Andy Johns: We’ve talked about that earlier with someone about how, you know, the best storytellers, you know, brand storytellers can get other people to tell their stories, too. So that certainly sounds like it makes a lot of sense. You know, when you’re looking at the places where people find those stories, have you I mean, you mentioned some there, but, you know, hospitals, schools, institutions, individuals. Those stories can come from anywhere, I guess. Right?

Josh Seidemann: Right. Oftentimes, the best story is the one that resonates most with the listener. So one that the listener can relate to. So you and I might not be able to relate to the story of a hospital administrator or of a doctor. We might be able to relate to the story of a patient who enjoyed a better health outcome.

Andy Johns: There you go.

Josh Seidemann: Using telehealth.

Andy Johns: Exactly. Well, as we’re looking at what’s coming next, well, I guess you used a term a minute ago. Let’s define that real quick. You use “BEAD” which I know is something that’s been talked about a lot. Equity is a big topic right now. Go ahead. For the folks who aren’t aware, kind of define that for us before we go any farther forward.

Josh Seidemann: This is the Broadband Equity and Accessibility Act. And again, it’s an acronym. It’s really just intended to define how do we… It’s a name for forty-two and a half billion dollars. But again, it does reflect the ongoing interest of the administration to really get broadband out to many more places and to many more people.

Andy Johns: Got it. Well, what do you see coming? I know a lot of what you’re doing is kind of getting out the crystal ball and seeing what’s coming next. I’m sure that the importance of storytelling isn’t going to change as we’re looking forward. But what do you see coming next just in terms of these opportunities? And is there anything that folks can do right now to prepare for whatever’s coming next?

Josh Seidemann: I think a critical step in preparing for these applications is to start thinking about the areas where you’re thinking about extending your service lines. It is identifying your institutional partners in those communities. It is learning more about those communities, finding the people in those communities. Who do you think will be most affected and can be most affected by the extension of your services to those places. And then seeing if you can identify almost their twin in your own community. Find the school in your community that’s similar to the school and the other community so that that school can be a witness for what your broadband service can provide and can be a model and say, “Hey, we did it over here. This is how we can emulate this success in this community if we can get the broadband there.”

Andy Johns: You mentioned there’s no secret sauce and every organization kind of does it differently. Does it have to start at the top for something like this, or are there other folks in the organizations that can kind of get the ball rolling and identify some needs in some areas?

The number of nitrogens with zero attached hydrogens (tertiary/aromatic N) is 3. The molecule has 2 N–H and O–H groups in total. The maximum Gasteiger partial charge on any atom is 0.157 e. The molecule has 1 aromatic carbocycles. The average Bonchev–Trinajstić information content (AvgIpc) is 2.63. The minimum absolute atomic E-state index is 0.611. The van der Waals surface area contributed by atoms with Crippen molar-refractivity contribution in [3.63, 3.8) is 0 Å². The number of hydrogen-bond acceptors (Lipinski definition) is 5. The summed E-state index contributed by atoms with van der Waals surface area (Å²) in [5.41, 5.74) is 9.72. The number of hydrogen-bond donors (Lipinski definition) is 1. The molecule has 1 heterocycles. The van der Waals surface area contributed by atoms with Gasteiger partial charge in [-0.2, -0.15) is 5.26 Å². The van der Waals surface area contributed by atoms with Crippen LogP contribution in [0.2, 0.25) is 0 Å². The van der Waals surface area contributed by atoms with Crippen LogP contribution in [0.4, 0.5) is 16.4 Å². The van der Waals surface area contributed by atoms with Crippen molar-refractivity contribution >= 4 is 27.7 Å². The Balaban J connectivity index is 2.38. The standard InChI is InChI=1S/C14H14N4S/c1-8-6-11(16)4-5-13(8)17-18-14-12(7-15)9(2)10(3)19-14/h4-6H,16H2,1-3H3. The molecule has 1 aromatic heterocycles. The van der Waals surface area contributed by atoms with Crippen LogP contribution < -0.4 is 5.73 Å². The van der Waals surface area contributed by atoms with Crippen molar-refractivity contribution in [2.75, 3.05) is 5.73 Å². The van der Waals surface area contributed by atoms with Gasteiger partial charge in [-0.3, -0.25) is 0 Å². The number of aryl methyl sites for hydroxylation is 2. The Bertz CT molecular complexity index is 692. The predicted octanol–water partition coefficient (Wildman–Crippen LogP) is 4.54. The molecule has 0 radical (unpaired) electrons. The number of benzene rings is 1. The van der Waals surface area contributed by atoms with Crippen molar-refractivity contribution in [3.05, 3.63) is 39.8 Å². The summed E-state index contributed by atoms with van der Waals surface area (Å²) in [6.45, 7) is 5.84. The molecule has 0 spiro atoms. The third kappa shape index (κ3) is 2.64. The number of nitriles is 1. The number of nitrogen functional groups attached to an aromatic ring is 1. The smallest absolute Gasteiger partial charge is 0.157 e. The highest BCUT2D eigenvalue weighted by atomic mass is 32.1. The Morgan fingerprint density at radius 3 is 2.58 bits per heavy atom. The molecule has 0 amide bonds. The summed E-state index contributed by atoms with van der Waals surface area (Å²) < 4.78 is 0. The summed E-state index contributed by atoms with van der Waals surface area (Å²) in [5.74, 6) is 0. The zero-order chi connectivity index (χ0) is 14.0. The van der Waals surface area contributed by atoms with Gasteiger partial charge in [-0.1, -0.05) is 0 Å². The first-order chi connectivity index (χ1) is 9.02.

Josh Seidemann: I think it’s going to have to, I think it has to start at the top, but it doesn’t have to stay at the top. I mean, I think the top echelons, the leadership in every organization needs to be aware of this. These resources, these funding opportunities are so profound that it cannot move forward without executive direction. But again, that executive then can hand it over to a marketing, to a communications team and with the proper direction. I think that team that has the specialty and skill set of building these stories of working on these applications can then contribute to the overall project.

Andy Johns: Perfect. Anything else you would add as we’re wrapping up here? Is there anything else that we didn’t cover that you feel like we need to talk about?

Josh Seidemann: You know, again, you just you listen to the numbers: forty-two and a half billion dollars. It’s a generational opportunity, and companies should just, you know, take a look at this. And however they think that they can get involved in getting their success extended to more people throughout their regions, you know, have at it and go for it.

Andy Johns: Keeping track of all the opportunities with those billions of dollars out there is a busy job. I know you’re a busy guy. I appreciate you taking the time to talk to me.

Josh Seidemann: Thanks very much. Take care Andy.

Andy Johns: He is Josh Seidemann. He is the VP of policy for NCTA. I’m your host, Andy Johns with WordSouth and Pioneer Utility Resources. Until we talk again, keep telling your story.

Outro: StoryConnect is produced by WordSouth and Pioneer Utility Resources. Both companies are built to share your story. Our associate producer is Sarah Wootten. StoryConnect is engineered by Lucas Smith of Lucky Sound Studio.